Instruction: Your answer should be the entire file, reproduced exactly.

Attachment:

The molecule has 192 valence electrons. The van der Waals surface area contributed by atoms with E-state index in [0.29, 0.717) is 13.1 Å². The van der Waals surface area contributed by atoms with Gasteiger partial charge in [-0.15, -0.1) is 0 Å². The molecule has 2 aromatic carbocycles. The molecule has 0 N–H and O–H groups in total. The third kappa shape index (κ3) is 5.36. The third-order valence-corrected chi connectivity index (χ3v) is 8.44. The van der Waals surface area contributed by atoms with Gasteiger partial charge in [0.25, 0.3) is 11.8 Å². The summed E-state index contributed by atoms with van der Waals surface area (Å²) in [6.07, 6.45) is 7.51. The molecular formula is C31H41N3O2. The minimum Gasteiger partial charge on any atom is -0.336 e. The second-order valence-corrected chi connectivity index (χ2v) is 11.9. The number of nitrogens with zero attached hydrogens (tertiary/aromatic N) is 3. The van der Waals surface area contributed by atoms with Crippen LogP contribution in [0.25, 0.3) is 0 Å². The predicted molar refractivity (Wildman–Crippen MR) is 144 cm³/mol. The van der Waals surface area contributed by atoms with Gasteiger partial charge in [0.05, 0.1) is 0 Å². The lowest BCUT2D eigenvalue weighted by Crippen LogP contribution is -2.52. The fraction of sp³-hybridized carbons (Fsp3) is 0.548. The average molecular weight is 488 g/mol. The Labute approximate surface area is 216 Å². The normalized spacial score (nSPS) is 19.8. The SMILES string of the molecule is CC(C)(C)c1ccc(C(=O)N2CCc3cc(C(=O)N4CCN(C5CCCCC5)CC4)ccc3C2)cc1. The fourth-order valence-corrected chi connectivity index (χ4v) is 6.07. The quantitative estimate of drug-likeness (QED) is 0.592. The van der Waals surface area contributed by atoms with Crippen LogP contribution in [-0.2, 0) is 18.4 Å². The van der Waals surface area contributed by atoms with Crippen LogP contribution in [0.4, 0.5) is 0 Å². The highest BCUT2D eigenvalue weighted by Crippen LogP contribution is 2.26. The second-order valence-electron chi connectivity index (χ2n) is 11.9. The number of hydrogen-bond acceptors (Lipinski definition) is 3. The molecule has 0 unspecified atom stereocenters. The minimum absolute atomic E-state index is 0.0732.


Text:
The molecule has 192 valence electrons. The van der Waals surface area contributed by atoms with E-state index in [0.29, 0.717) is 13.1 Å². The van der Waals surface area contributed by atoms with Gasteiger partial charge in [-0.15, -0.1) is 0 Å². The molecule has 2 aromatic carbocycles. The molecule has 0 N–H and O–H groups in total. The third kappa shape index (κ3) is 5.36. The third-order valence-corrected chi connectivity index (χ3v) is 8.44. The van der Waals surface area contributed by atoms with Gasteiger partial charge in [0.25, 0.3) is 11.8 Å². The summed E-state index contributed by atoms with van der Waals surface area (Å²) in [6.07, 6.45) is 7.51. The molecular formula is C31H41N3O2. The minimum Gasteiger partial charge on any atom is -0.336 e. The second-order valence-corrected chi connectivity index (χ2v) is 11.9. The number of nitrogens with zero attached hydrogens (tertiary/aromatic N) is 3. The van der Waals surface area contributed by atoms with Crippen LogP contribution in [0.25, 0.3) is 0 Å². The predicted molar refractivity (Wildman–Crippen MR) is 144 cm³/mol. The van der Waals surface area contributed by atoms with Gasteiger partial charge in [0.05, 0.1) is 0 Å². The lowest BCUT2D eigenvalue weighted by Crippen LogP contribution is -2.52. The fraction of sp³-hybridized carbons (Fsp3) is 0.548. The average molecular weight is 488 g/mol. The Labute approximate surface area is 216 Å². The normalized spacial score (nSPS) is 19.8. The SMILES string of the molecule is CC(C)(C)c1ccc(C(=O)N2CCc3cc(C(=O)N4CCN(C5CCCCC5)CC4)ccc3C2)cc1. The fourth-order valence-corrected chi connectivity index (χ4v) is 6.07. The quantitative estimate of drug-likeness (QED) is 0.592. The van der Waals surface area contributed by atoms with Crippen LogP contribution in [-0.2, 0) is 18.4 Å². The van der Waals surface area contributed by atoms with Crippen LogP contribution in [0.4, 0.5) is 0 Å². The highest BCUT2D eigenvalue weighted by Crippen LogP contribution is 2.26. The second-order valence-electron chi connectivity index (χ2n) is 11.9. The number of hydrogen-bond acceptors (Lipinski definition) is 3. The molecule has 0 unspecified atom stereocenters. The minimum absolute atomic E-state index is 0.0732.